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Millennials seeking worthwhile and secure careers

A Get Into Teaching survey found that emotional rewards are a key career motivator for a new generation of university students and recent graduates

Posted by Julian Owen | December 01, 2017 | Teaching

Three-quarters (76%) of students and recent graduates feel that emotional rewards in their future career are equally – or more important – than practical ones. New research shows that young millennials, the newest entrants to the job market, are looking for personal fulfilment in their careers, with 52% wanting to feel their job is worthwhile. 

The survey of over 3,000 students and graduates, for the national Get Into Teaching campaign, found that this generation are motivated by altruistic goals with 43% wanting to make a positive contribution to society. Almost a third (31%) are also looking for a job that will make them feel proud.

Coming of age during the recession, and the changing world of work, may have influenced millennials: 47% report that good job security is an important practical element of their future career, with a further 35% saying clear progression routes are a key consideration.

Given these factors, the research found that the demographic view teaching as a positive career, with almost two-thirds (61%) feeling that being a teacher would provide more daily emotional rewards than most other careers. Moreover, almost half (44%) of current degree-level students and recent graduates say they have experience of working with young people on a voluntary basis, and three-quarters (77%) believe they would make a good teacher. Half of all respondents felt a teaching career would offer the opportunity to make a positive impact every day.

Commenting on the findings, Roger Pope, spokesperson for the Get Into Teaching campaign and Chair of the National College for Teaching and Leadership, said: “As a lifelong teacher myself, I see how young people’s attitudes and ambitions change with the generations, which is something that helps to keep the teaching profession fresh, too. It’s fantastic to hear that so many students and graduates believe they would also make a good teacher.

The research also shows that students and graduates are looking for secure, fulfilling and impactful careers, which is why teaching should be a real consideration for them. It marries the things that this cohort cares most about: helping make a difference to other people and the world around us, whilst also allowing committed and dedicated professionals to pursue their own career goals. Pupils in school today will go on to do jobs that haven’t been invented yet, so this generation of tech-savvy, passionate graduates would do well in teaching, guiding our children and young people as they enter a world which is changing at a faster rate than we’ve ever seen.”

Furthermore, 90% of students and graduates also believe teaching would be a fulfilling career most or all of the time, with 58% believing teaching to be in the top five jobs that make a positive impact on society.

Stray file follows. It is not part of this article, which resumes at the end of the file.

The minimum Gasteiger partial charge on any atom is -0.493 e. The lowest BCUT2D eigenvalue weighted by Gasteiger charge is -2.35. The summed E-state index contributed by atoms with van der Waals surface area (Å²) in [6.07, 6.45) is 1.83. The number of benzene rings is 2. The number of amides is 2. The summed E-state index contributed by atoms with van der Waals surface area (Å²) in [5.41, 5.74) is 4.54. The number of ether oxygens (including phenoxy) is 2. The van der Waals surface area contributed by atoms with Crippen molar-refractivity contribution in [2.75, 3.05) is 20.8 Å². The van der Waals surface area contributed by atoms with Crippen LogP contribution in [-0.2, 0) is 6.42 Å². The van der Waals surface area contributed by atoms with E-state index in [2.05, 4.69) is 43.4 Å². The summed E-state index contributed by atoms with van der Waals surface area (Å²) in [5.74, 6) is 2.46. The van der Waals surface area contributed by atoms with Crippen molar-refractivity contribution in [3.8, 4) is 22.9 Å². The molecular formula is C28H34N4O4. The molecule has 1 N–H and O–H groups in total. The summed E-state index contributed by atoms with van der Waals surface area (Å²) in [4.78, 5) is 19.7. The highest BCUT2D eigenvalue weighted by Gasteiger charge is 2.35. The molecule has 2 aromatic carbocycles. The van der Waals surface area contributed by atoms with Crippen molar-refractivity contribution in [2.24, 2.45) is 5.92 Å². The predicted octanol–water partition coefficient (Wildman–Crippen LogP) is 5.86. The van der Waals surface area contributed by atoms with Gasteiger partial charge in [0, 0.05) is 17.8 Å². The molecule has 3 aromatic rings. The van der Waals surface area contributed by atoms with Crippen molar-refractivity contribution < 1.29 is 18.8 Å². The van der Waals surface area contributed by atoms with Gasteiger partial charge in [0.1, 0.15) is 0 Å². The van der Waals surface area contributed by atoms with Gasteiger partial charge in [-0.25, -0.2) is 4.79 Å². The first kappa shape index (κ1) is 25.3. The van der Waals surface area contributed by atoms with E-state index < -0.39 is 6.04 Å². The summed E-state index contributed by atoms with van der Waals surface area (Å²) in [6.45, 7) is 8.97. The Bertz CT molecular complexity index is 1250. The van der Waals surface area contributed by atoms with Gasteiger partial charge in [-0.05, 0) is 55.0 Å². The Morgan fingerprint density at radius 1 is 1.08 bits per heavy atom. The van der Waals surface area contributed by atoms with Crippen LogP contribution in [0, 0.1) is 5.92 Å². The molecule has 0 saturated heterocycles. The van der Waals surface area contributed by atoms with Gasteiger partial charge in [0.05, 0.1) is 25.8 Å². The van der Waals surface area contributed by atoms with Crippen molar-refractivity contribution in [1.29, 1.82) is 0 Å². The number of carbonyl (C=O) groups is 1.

'New research shows that young millennials, the newest entrants to the job market, are looking for personal fulfilment in their careers.'

Anna Moylan, a Chemistry teacher from Chorlton High School in Manchester, said: “Teaching is a job that I’m incredibly proud to do. As a student I had lots of different avenues that were open to me. Ultimately, I wanted a career that was rewarding and teaching ticks all the boxes – I get to inspire people in a subject I’m passionate about, it is full of emotional rewards and a sense of worth. It is also a structured profession where I can continually develop my skills and look to progress. I would encourage anyone looking for a truly meaningful career to find about more about teaching.”

The Get Into Teaching team organises a calendar of online and face-to-face events, where students and graduates can speak to those within the profession and find out more about the teacher training options, school experience and the benefits a career in teaching offers.

Last month the funding available to trainee candidates in a range of subjects was announced, including a £26,000 tax-free bursary to train as a teacher in key subjects including science, computing, geography and languages. Candidates could get £30,000 to train to teach maths – a £20,000 tax-free bursary while training as a teacher and a further £10,000 after tax once in teaching. Alternatively, prestigious scholarships of up to £28,000 are available in priority subjects for graduates with a 2:1 or above who are passionate about their subject and have the potential to be teachers.

Applications to start teacher training in September 2018 are now open. For tailored advice and information about a career in teaching visit: or call the Get Into Teaching line on 0800 389 2500.

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